Tuesday, December 2, 2008

Does Vision Therapy Do Any Good?

The link between learning-related visual skills and juvenile delinquency has been explored in article after article by the American Optometric Association and the Optometric Extension Program since the sixties. In 2000, Stan Kaseno, OD., reported on the results of the San Bernadino Juvenile Hall Vision Clinic after it had been involved in providing vision care and vision therapy to juvenile delinquents for twelve years.* 93% of the juvenile deliquents initially were unable to pass a developmental test of their visual skills. The average recidivism rate for these offenders is 70% but the ones who received 24 sessions of vision therapy had a recidivism rate of just 15%. The youth also made measurable gains in their reading levels and IQ scores. In addition, they began to set goals for their lives. Unfortunately, the San Bernadino Juvenile Hall Vision Clinic closed in 2000 due to a lack of state funds. However, if this is the potential for improvement after just three months of vision therapy, doesn't it make sense to get every struggling student evaluated to see if their academic challenges could be rooted in a learning-related visual issue? Use the links on the blog to locate a developmental optometrist in your area and schedule your child's eye exam today.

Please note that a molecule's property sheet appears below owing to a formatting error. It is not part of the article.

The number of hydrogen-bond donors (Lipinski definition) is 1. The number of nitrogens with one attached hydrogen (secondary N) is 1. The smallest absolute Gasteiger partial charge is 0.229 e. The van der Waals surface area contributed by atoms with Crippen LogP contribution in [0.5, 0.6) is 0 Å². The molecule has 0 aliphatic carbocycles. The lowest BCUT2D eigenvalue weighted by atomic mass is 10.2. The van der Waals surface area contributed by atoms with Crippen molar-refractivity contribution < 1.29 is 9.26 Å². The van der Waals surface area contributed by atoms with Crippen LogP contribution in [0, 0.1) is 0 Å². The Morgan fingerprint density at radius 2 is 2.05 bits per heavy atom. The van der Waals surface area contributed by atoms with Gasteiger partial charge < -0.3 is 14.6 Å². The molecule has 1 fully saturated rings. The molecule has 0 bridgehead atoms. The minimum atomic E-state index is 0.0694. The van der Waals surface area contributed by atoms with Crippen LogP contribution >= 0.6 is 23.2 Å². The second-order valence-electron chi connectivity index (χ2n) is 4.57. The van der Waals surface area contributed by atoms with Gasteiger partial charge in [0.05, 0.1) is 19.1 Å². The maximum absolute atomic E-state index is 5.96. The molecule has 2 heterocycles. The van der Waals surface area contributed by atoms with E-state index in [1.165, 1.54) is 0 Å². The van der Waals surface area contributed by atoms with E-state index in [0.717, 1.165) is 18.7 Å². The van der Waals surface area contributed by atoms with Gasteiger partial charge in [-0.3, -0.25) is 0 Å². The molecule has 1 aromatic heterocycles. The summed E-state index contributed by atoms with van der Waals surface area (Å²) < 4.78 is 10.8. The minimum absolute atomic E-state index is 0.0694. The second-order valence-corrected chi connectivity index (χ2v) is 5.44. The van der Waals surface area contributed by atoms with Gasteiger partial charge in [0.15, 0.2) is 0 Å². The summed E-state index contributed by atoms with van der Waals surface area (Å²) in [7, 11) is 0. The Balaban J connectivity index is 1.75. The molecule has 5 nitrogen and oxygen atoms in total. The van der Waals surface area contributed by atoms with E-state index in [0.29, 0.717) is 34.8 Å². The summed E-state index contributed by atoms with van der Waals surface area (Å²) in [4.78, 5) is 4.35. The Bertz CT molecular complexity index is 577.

*Dr. Kaseno's article is in Volume 41/Number 3 of Behavioral Aspects of Vision Care, c. 2000. Optometric Extension Program Foundation Inc., Santa Ana, CA.

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